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In January, the ABA Rule of Law Initiative (ABA ROLI) convened a week-long strategic planning retreat in Goma, eastern Democratic Republic of Congo (DRC). Attended by more than 50 DRC- and Washington, DC-based ABA ROLI staff, as well as representatives of partner non-governmental organizations and government agencies, the gathering allowed participants to reflect on ABA ROLI’s work over the past five years. Attendees assessed ongoing efforts, opportunities and challenges, and explored ways in which program activities could be strengthened and expanded.
ABA ROLI’s Country Director, Charles Guy Makongo, (center left) leads a discussion with staff about how to monitor and evaluate programs.
“The retreat gave staff from both DC and DRC a real sense of investment in the current success and future direction of ABA ROLI’s work in DRC,” said Amanda Rawls, ABA ROLI’s senior program manager.
Launched in January 2008, ABA ROLI’s work in the DRC initially focused on fighting impunity for sexual violence. Over the years, ABA ROLI has worked with Congolese civil society groups to provide 16,380 survivors of sexual violence with legal counseling—9,494 of whom have subsequently filed claims in the Congolese legal system, leading to 1,536 trials and 1,086 convictions. ABA ROLI has subsequently expanded its work to include support for the Congolese judiciary, efforts to strengthen the capacity of the national police, the use of innovative technology to increase access to justice, efforts to improve prison conditions and support for communities adversely affected by industrial mining.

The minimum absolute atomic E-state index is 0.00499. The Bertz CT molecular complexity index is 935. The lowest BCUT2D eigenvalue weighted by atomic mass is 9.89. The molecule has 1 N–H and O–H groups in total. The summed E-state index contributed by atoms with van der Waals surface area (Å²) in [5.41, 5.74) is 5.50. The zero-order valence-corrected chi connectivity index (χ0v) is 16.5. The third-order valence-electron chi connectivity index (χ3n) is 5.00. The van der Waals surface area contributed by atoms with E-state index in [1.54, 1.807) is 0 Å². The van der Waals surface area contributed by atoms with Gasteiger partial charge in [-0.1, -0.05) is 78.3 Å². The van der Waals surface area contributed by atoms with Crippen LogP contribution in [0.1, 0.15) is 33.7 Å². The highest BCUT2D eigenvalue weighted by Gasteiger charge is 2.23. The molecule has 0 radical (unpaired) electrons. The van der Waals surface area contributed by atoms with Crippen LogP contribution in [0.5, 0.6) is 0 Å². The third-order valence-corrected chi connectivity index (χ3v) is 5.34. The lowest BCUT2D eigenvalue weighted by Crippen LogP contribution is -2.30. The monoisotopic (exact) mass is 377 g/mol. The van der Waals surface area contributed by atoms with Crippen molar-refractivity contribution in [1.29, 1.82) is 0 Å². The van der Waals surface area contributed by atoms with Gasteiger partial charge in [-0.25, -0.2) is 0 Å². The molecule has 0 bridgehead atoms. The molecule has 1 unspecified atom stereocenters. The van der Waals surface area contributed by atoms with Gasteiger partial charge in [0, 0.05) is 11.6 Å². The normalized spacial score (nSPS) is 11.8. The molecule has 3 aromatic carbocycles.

Retreat participants engaged in spirited discussion of ABA ROLI’s vision for its work in the DRC, those activities undertaken in pursuit of that vision and steps that can be taken to strengthen ongoing and future programs. Additionally, the retreat provided a platform for ABA ROLI staff with expertise in program design, monitoring and evaluation to share conceptual frameworks, strategies and technical tools for strengthening the DRC program’s monitoring and evaluation practices. Throughout the retreat, a five-member strategic planning secretariat documented conclusions and strategic decisions reached during both small group and plenary sessions. A strategic plan, which incorporates those decisions and will guide ABA ROLI’s work in the DRC for the next three to five years, is currently being developed.
“Opportunities for reflection and long-term thinking are rare but invaluable, permitting a large, well-established country program—such as the one in the DRC—to apply the lessons of both its successes and challenges in its daily activities,” said Maria Koulouris, director of ABA ROLI’s Africa Division. “The discussions we’ve had will help to ensure future programs reflect ABA ROLI’s core principles and the DRC’s dynamic socio-political context.” Koulouris added that the event also strengthened the sense of collaboration and shared purpose among staff that “underpins all successful programs.”
To learn more about our work in the Democratic Republic of Congo, contact the ABA Rule of Law Initiative at firstname.lastname@example.org.